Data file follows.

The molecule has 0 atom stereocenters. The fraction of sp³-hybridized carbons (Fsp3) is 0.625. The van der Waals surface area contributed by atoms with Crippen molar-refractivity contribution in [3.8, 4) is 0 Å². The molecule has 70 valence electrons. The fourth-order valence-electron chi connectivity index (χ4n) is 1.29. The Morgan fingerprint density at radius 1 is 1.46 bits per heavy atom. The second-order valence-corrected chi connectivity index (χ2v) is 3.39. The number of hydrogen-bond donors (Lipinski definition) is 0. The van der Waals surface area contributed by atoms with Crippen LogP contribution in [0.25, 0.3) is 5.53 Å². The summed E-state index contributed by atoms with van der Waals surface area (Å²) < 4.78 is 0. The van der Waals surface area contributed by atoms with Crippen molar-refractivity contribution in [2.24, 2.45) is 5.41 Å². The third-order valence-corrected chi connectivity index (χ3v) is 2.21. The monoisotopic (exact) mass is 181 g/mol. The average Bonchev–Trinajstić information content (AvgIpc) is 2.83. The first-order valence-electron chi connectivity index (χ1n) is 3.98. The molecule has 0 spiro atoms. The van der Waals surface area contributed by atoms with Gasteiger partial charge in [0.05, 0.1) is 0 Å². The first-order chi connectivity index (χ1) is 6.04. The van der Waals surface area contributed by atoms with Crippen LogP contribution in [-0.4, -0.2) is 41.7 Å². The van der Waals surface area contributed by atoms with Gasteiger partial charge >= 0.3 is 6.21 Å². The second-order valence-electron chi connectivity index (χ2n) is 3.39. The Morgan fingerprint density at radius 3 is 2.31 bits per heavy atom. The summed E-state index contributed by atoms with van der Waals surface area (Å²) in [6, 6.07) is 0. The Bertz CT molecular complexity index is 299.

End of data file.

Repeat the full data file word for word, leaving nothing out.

The molecule has 0 atom stereocenters. The fraction of sp³-hybridized carbons (Fsp3) is 0.625. The van der Waals surface area contributed by atoms with Crippen molar-refractivity contribution in [3.8, 4) is 0 Å². The molecule has 70 valence electrons. The fourth-order valence-electron chi connectivity index (χ4n) is 1.29. The Morgan fingerprint density at radius 1 is 1.46 bits per heavy atom. The second-order valence-corrected chi connectivity index (χ2v) is 3.39. The number of hydrogen-bond donors (Lipinski definition) is 0. The van der Waals surface area contributed by atoms with Crippen LogP contribution in [0.25, 0.3) is 5.53 Å². The summed E-state index contributed by atoms with van der Waals surface area (Å²) < 4.78 is 0. The van der Waals surface area contributed by atoms with Crippen molar-refractivity contribution in [2.24, 2.45) is 5.41 Å². The third-order valence-corrected chi connectivity index (χ3v) is 2.21. The monoisotopic (exact) mass is 181 g/mol. The average Bonchev–Trinajstić information content (AvgIpc) is 2.83. The first-order valence-electron chi connectivity index (χ1n) is 3.98. The molecule has 0 spiro atoms. The van der Waals surface area contributed by atoms with Gasteiger partial charge in [0.05, 0.1) is 0 Å². The first-order chi connectivity index (χ1) is 6.04. The van der Waals surface area contributed by atoms with Crippen LogP contribution in [-0.4, -0.2) is 41.7 Å². The van der Waals surface area contributed by atoms with Gasteiger partial charge >= 0.3 is 6.21 Å². The second-order valence-electron chi connectivity index (χ2n) is 3.39. The Morgan fingerprint density at radius 3 is 2.31 bits per heavy atom. The summed E-state index contributed by atoms with van der Waals surface area (Å²) in [6, 6.07) is 0. The Bertz CT molecular complexity index is 299.